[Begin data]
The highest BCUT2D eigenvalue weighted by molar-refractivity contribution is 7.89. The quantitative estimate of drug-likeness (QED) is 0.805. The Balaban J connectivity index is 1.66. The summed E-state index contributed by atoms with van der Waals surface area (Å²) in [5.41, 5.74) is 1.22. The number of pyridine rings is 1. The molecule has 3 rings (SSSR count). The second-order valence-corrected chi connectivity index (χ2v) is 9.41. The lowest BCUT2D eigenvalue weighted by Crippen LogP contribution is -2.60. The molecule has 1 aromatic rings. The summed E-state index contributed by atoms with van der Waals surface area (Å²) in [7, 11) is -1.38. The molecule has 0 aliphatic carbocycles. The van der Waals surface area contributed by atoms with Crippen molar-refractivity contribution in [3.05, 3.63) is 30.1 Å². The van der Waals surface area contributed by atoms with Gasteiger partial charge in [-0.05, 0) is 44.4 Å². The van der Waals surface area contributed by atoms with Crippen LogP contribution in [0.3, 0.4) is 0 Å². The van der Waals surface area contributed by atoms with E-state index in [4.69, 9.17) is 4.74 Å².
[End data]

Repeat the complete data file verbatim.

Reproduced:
The highest BCUT2D eigenvalue weighted by molar-refractivity contribution is 7.89. The quantitative estimate of drug-likeness (QED) is 0.805. The Balaban J connectivity index is 1.66. The summed E-state index contributed by atoms with van der Waals surface area (Å²) in [5.41, 5.74) is 1.22. The number of pyridine rings is 1. The molecule has 3 rings (SSSR count). The second-order valence-corrected chi connectivity index (χ2v) is 9.41. The lowest BCUT2D eigenvalue weighted by Crippen LogP contribution is -2.60. The molecule has 1 aromatic rings. The summed E-state index contributed by atoms with van der Waals surface area (Å²) in [7, 11) is -1.38. The molecule has 0 aliphatic carbocycles. The van der Waals surface area contributed by atoms with Crippen molar-refractivity contribution in [3.05, 3.63) is 30.1 Å². The van der Waals surface area contributed by atoms with Gasteiger partial charge in [-0.05, 0) is 44.4 Å². The van der Waals surface area contributed by atoms with Crippen LogP contribution in [0.3, 0.4) is 0 Å². The van der Waals surface area contributed by atoms with E-state index in [4.69, 9.17) is 4.74 Å².